Few things are lovelier than ending a meal with a spot of cheese. The French have done it for years without any trauma to their collective girth, which suggests that indulging in a morsel or two of cheese after supper, instead of a brownie sundae, just might be better for all of us. In fact, eating cheese at the end of a meal is supposed to be good for your teeth. Thank you, food scientist Harold McGee, for that important dental insight.
For after-dinner inspiration, try ordering a cheese course for dessert next time you go out. The Fountain Restaurant in Philadelphia is famous for its cheese cart, which is wheeled to each table like an elaborate pram; the Gramercy Tavern in Manhattan offers an impeccable assortment which sits, veiled, on a slate in its tavern dining room, so that’s it’s impossible not to steal furtive glances. Cheese after a meal should be so exquisite; it should arouse desire. MORE
Most people who profess to hate blue cheese don’t know a thing about it. They see blue veins, and they turn their peacock heads toward the Jarlsberg display. What a pity. If only they would close their eyes and accept a spoonful of Gorgonzola Dolce, then they might think they were eating vanilla ice cream. Or if they accepted a morsel of Cremificato Verde Capra, they might mistake it for lemon frosting.
Not all blues are badasses. Some tread very, very lightly.
If there’s a cheese pairing associated with Valentine’s, it’s a glass of bubbly and a wedge of triple crème. Lovers who fall for this luxe combo tend to think of it as a supremely naughty indulgence – the apex of dairy gluttony. After all, “triple crème” suggests three times the fat of regular cheese.
Like Cupid, that’s a myth. Let me spread some beautiful truth: a hunk of hard cheese, like Pecorino or Parm, actually contains more fat by the pound than a wedge of runny Brie. That’s because there’s more moisture in soft cheese, meaning: more water. Hard cheese, on the other hand, is low in moisture and high in fat, making it far more decadent. MORE
Lately, I’ve been dreaming about the cheeses of Piedmont. Like so many borderlands, this Italian region hugs France and sucks the marrow out of two cultures, fusing the best of both: namely, Italian vigor and French romance. Here, you’ll find operatic young goat cheeses rolled in flower buds, along with oozy Robiolias (think: robust Brie) swathed in leaves – fig, chestnut, or even cabbage.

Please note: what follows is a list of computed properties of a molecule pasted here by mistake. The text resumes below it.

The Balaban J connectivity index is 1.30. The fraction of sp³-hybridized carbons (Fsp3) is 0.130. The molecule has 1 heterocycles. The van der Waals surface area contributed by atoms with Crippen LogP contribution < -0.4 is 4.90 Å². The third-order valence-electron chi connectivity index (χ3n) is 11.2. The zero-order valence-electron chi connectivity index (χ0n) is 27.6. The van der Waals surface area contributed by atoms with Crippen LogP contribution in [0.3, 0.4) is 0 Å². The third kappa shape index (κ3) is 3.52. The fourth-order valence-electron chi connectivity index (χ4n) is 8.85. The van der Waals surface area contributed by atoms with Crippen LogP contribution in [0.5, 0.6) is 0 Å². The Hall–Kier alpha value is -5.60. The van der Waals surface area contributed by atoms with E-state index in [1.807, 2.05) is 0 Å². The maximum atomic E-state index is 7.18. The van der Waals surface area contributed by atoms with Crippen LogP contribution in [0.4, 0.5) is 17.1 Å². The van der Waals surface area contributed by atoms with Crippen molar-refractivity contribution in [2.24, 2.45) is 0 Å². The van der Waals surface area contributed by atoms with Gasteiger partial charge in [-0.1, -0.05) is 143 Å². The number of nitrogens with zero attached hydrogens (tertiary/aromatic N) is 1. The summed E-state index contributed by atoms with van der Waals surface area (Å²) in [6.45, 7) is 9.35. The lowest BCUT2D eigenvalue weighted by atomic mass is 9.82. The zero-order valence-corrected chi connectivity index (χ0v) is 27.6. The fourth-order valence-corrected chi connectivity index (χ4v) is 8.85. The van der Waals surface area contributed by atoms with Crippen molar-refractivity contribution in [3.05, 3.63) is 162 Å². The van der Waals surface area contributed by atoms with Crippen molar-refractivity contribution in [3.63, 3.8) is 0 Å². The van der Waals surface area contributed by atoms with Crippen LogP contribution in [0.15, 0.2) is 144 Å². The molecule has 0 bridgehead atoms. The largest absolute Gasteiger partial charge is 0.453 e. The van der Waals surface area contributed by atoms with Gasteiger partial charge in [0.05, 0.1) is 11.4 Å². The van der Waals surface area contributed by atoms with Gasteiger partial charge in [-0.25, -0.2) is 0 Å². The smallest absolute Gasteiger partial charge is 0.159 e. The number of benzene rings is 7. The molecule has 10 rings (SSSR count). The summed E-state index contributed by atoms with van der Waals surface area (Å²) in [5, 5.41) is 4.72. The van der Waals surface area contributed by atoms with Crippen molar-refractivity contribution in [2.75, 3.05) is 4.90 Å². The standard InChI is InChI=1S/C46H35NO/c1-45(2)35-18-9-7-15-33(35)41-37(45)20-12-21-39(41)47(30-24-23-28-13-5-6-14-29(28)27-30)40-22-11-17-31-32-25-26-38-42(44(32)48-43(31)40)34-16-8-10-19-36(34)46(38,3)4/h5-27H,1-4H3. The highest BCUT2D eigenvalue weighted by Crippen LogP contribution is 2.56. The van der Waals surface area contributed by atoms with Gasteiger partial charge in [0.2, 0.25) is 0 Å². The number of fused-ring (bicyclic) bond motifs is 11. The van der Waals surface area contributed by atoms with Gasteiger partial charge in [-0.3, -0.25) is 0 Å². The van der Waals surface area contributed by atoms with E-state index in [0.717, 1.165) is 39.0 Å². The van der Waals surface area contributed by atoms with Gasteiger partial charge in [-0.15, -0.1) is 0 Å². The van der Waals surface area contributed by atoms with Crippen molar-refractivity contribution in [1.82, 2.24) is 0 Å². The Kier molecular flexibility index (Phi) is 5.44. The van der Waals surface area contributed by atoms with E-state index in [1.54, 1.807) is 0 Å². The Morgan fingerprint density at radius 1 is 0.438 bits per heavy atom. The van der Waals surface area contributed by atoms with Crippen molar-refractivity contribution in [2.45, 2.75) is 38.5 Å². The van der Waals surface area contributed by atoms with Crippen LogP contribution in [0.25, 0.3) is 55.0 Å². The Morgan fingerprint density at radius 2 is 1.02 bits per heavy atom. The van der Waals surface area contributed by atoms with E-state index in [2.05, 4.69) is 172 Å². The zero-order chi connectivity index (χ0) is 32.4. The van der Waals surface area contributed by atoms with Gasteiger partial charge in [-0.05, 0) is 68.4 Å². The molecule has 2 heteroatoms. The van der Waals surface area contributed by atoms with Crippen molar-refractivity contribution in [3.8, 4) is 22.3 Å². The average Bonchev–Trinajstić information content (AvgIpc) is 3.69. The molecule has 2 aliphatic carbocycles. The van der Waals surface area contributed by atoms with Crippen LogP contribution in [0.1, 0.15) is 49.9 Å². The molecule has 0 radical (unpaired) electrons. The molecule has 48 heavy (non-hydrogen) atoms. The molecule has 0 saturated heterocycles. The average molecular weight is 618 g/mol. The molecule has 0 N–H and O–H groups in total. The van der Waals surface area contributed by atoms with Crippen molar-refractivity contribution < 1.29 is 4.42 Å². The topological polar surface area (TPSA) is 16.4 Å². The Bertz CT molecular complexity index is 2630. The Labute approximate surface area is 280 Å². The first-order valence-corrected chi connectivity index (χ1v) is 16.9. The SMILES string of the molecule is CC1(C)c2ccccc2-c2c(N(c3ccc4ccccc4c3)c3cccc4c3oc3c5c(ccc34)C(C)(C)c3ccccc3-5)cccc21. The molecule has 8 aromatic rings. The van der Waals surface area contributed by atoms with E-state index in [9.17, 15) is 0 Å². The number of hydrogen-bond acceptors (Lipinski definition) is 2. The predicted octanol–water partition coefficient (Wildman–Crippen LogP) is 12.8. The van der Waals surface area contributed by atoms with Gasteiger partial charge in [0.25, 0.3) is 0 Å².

It’s as if Versace had dressed these wheels.
Piedmont, which means “foot of the mountains,” produces more than 50 varieties of cheese, ten of which are labeled Protected Designation of Origin (DOP), a hard-to-garner marker that ensures quality and distinction. MORE
When I was a kid living back in the Midwest, my Swiss mother used to set out a cheese board every Sunday for lunch, along with crusty bread, cured meats, fruit, cornichons, and nuts. It connected her to her childhood, she always told us, but it served another purpose, too: real Swiss cheese was her end-of-the-week antidote to the many American products that made her scowl as the trolled the grocery, starting with Velveeta.
In our house, you had to eat Swiss cheese on Sundays. Or else. “The Frau,” as people often called our mother, taught us that strong flavors build strong character. MORE
Right around the time I start digging out my sweaters, I begin to crave Spanish cheese. That’s because I associate Spain’s notoriously dense wheels with autumn smells – dry leaves, cool earth, a hint of wood smoke – and, especially, fall colors. A golden wheel of aged Mahon can be brighter than any maple, and a russet wheel of Ibores (rhymes with Delores) pops like neon pollen on new sidewalk.
Spanish cheeses take their color from spices like paprika, the source of Ibores’ rouge coat, and sometimes olive oil, which lends the surface of Mahon its characteristic dark gloss. Cheesemakers rub these ingredients into the rinds as the wheels age, a process that adds flavor – not just to the surface, but also to the paste as the spices slowly penetrate to the core. MORE